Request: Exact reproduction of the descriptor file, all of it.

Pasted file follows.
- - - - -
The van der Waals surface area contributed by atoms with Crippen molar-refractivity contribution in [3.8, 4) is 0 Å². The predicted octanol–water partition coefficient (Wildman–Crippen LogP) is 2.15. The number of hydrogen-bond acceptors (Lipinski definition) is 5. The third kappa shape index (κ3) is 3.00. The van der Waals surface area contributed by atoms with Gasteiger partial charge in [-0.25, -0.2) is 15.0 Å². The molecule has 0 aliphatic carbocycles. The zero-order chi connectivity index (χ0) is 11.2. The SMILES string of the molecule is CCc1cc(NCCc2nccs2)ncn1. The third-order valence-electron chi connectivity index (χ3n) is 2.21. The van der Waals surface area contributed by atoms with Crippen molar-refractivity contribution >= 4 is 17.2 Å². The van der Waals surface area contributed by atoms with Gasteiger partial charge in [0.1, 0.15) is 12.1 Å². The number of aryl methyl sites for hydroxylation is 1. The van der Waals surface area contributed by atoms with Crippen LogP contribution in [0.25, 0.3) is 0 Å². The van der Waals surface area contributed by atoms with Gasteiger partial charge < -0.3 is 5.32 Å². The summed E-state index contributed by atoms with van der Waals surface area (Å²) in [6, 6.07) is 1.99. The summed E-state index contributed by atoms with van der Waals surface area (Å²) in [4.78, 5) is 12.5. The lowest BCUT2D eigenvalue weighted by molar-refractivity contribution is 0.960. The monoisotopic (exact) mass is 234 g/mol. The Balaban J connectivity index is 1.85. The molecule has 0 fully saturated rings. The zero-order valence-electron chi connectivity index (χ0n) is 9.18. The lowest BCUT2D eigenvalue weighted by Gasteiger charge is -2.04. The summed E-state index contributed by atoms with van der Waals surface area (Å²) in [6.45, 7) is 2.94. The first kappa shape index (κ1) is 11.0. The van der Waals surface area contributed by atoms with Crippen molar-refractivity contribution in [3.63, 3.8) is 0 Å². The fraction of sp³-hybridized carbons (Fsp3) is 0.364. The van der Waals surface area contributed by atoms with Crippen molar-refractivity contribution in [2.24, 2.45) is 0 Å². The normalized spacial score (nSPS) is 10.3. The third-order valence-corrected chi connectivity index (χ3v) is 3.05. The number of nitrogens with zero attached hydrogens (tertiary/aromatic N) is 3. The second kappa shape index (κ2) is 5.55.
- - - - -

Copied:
The van der Waals surface area contributed by atoms with Crippen molar-refractivity contribution in [3.8, 4) is 0 Å². The predicted octanol–water partition coefficient (Wildman–Crippen LogP) is 2.15. The number of hydrogen-bond acceptors (Lipinski definition) is 5. The third kappa shape index (κ3) is 3.00. The van der Waals surface area contributed by atoms with Gasteiger partial charge in [-0.25, -0.2) is 15.0 Å². The molecule has 0 aliphatic carbocycles. The zero-order chi connectivity index (χ0) is 11.2. The SMILES string of the molecule is CCc1cc(NCCc2nccs2)ncn1. The third-order valence-electron chi connectivity index (χ3n) is 2.21. The van der Waals surface area contributed by atoms with Crippen molar-refractivity contribution >= 4 is 17.2 Å². The van der Waals surface area contributed by atoms with Gasteiger partial charge in [0.1, 0.15) is 12.1 Å². The number of aryl methyl sites for hydroxylation is 1. The van der Waals surface area contributed by atoms with Crippen LogP contribution in [0.25, 0.3) is 0 Å². The van der Waals surface area contributed by atoms with Gasteiger partial charge < -0.3 is 5.32 Å². The summed E-state index contributed by atoms with van der Waals surface area (Å²) in [6, 6.07) is 1.99. The summed E-state index contributed by atoms with van der Waals surface area (Å²) in [4.78, 5) is 12.5. The lowest BCUT2D eigenvalue weighted by molar-refractivity contribution is 0.960. The monoisotopic (exact) mass is 234 g/mol. The Balaban J connectivity index is 1.85. The molecule has 0 fully saturated rings. The zero-order valence-electron chi connectivity index (χ0n) is 9.18. The lowest BCUT2D eigenvalue weighted by Gasteiger charge is -2.04. The summed E-state index contributed by atoms with van der Waals surface area (Å²) in [6.45, 7) is 2.94. The first kappa shape index (κ1) is 11.0. The van der Waals surface area contributed by atoms with Crippen molar-refractivity contribution in [3.63, 3.8) is 0 Å². The fraction of sp³-hybridized carbons (Fsp3) is 0.364. The van der Waals surface area contributed by atoms with Crippen molar-refractivity contribution in [2.24, 2.45) is 0 Å². The normalized spacial score (nSPS) is 10.3. The third-order valence-corrected chi connectivity index (χ3v) is 3.05. The number of nitrogens with zero attached hydrogens (tertiary/aromatic N) is 3. The second kappa shape index (κ2) is 5.55.